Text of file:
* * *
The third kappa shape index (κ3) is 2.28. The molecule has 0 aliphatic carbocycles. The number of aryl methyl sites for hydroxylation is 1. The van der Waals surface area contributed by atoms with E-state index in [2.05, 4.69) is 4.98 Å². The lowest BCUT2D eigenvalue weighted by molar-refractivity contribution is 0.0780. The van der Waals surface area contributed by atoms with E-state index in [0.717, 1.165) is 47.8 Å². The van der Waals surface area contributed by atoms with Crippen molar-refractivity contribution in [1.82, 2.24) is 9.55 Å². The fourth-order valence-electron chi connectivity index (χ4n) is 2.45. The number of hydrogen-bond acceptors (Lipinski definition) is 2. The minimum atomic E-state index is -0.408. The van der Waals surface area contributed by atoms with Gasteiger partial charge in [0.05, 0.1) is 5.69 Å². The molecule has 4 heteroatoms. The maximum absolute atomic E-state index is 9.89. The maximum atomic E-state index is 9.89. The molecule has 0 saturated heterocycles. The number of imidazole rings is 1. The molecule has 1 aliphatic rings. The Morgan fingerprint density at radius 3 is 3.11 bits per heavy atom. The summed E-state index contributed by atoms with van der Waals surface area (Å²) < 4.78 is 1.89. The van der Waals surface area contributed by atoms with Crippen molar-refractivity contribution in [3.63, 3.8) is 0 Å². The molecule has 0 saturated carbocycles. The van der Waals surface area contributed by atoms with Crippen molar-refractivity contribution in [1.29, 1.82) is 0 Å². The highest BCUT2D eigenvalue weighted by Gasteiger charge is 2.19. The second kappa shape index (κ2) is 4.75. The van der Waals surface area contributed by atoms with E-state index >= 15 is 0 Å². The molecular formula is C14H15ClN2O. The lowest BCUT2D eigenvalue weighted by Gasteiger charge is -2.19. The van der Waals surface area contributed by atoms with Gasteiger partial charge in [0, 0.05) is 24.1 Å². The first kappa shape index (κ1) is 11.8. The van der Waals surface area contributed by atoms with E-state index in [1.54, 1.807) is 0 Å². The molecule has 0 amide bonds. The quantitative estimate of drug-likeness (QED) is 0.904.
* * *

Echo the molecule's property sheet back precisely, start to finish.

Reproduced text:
The third kappa shape index (κ3) is 2.28. The molecule has 0 aliphatic carbocycles. The number of aryl methyl sites for hydroxylation is 1. The van der Waals surface area contributed by atoms with E-state index in [2.05, 4.69) is 4.98 Å². The lowest BCUT2D eigenvalue weighted by molar-refractivity contribution is 0.0780. The van der Waals surface area contributed by atoms with E-state index in [0.717, 1.165) is 47.8 Å². The van der Waals surface area contributed by atoms with Crippen molar-refractivity contribution in [1.82, 2.24) is 9.55 Å². The fourth-order valence-electron chi connectivity index (χ4n) is 2.45. The number of hydrogen-bond acceptors (Lipinski definition) is 2. The minimum atomic E-state index is -0.408. The van der Waals surface area contributed by atoms with Gasteiger partial charge in [0.05, 0.1) is 5.69 Å². The molecule has 4 heteroatoms. The maximum absolute atomic E-state index is 9.89. The maximum atomic E-state index is 9.89. The molecule has 0 saturated heterocycles. The number of imidazole rings is 1. The molecule has 1 aliphatic rings. The Morgan fingerprint density at radius 3 is 3.11 bits per heavy atom. The summed E-state index contributed by atoms with van der Waals surface area (Å²) < 4.78 is 1.89. The van der Waals surface area contributed by atoms with Crippen molar-refractivity contribution in [3.63, 3.8) is 0 Å². The molecule has 0 saturated carbocycles. The van der Waals surface area contributed by atoms with Crippen molar-refractivity contribution in [1.29, 1.82) is 0 Å². The highest BCUT2D eigenvalue weighted by Gasteiger charge is 2.19. The second kappa shape index (κ2) is 4.75. The van der Waals surface area contributed by atoms with E-state index >= 15 is 0 Å². The molecular formula is C14H15ClN2O. The lowest BCUT2D eigenvalue weighted by Gasteiger charge is -2.19. The van der Waals surface area contributed by atoms with Gasteiger partial charge in [0, 0.05) is 24.1 Å². The first kappa shape index (κ1) is 11.8. The van der Waals surface area contributed by atoms with E-state index in [1.54, 1.807) is 0 Å². The molecule has 0 amide bonds. The quantitative estimate of drug-likeness (QED) is 0.904.